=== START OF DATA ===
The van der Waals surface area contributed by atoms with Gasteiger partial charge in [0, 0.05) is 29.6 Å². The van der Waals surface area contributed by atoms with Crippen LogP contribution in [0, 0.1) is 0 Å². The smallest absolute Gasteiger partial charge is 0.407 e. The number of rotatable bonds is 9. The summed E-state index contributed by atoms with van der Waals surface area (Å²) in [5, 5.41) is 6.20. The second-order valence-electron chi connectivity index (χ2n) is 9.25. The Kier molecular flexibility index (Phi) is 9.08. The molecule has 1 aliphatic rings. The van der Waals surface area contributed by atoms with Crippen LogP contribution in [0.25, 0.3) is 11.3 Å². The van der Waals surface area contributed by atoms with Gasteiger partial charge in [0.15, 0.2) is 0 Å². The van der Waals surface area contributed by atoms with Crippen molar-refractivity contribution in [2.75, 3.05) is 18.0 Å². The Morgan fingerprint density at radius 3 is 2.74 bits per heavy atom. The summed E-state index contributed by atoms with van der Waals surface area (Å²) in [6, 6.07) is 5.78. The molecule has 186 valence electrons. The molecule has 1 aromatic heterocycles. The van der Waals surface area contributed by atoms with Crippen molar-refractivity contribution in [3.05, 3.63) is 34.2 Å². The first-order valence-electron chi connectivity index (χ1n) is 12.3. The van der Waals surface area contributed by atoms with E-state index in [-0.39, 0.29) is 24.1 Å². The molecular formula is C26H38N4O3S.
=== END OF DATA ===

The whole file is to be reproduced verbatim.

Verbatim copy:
The van der Waals surface area contributed by atoms with Gasteiger partial charge in [0, 0.05) is 29.6 Å². The van der Waals surface area contributed by atoms with Crippen LogP contribution in [0, 0.1) is 0 Å². The smallest absolute Gasteiger partial charge is 0.407 e. The number of rotatable bonds is 9. The summed E-state index contributed by atoms with van der Waals surface area (Å²) in [5, 5.41) is 6.20. The second-order valence-electron chi connectivity index (χ2n) is 9.25. The Kier molecular flexibility index (Phi) is 9.08. The molecule has 1 aliphatic rings. The van der Waals surface area contributed by atoms with Crippen LogP contribution in [0.25, 0.3) is 11.3 Å². The van der Waals surface area contributed by atoms with Gasteiger partial charge in [0.15, 0.2) is 0 Å². The van der Waals surface area contributed by atoms with Crippen molar-refractivity contribution in [2.75, 3.05) is 18.0 Å². The Morgan fingerprint density at radius 3 is 2.74 bits per heavy atom. The summed E-state index contributed by atoms with van der Waals surface area (Å²) in [6, 6.07) is 5.78. The molecule has 186 valence electrons. The molecule has 1 aromatic heterocycles. The van der Waals surface area contributed by atoms with Crippen molar-refractivity contribution in [3.05, 3.63) is 34.2 Å². The first-order valence-electron chi connectivity index (χ1n) is 12.3. The van der Waals surface area contributed by atoms with E-state index in [-0.39, 0.29) is 24.1 Å². The molecular formula is C26H38N4O3S.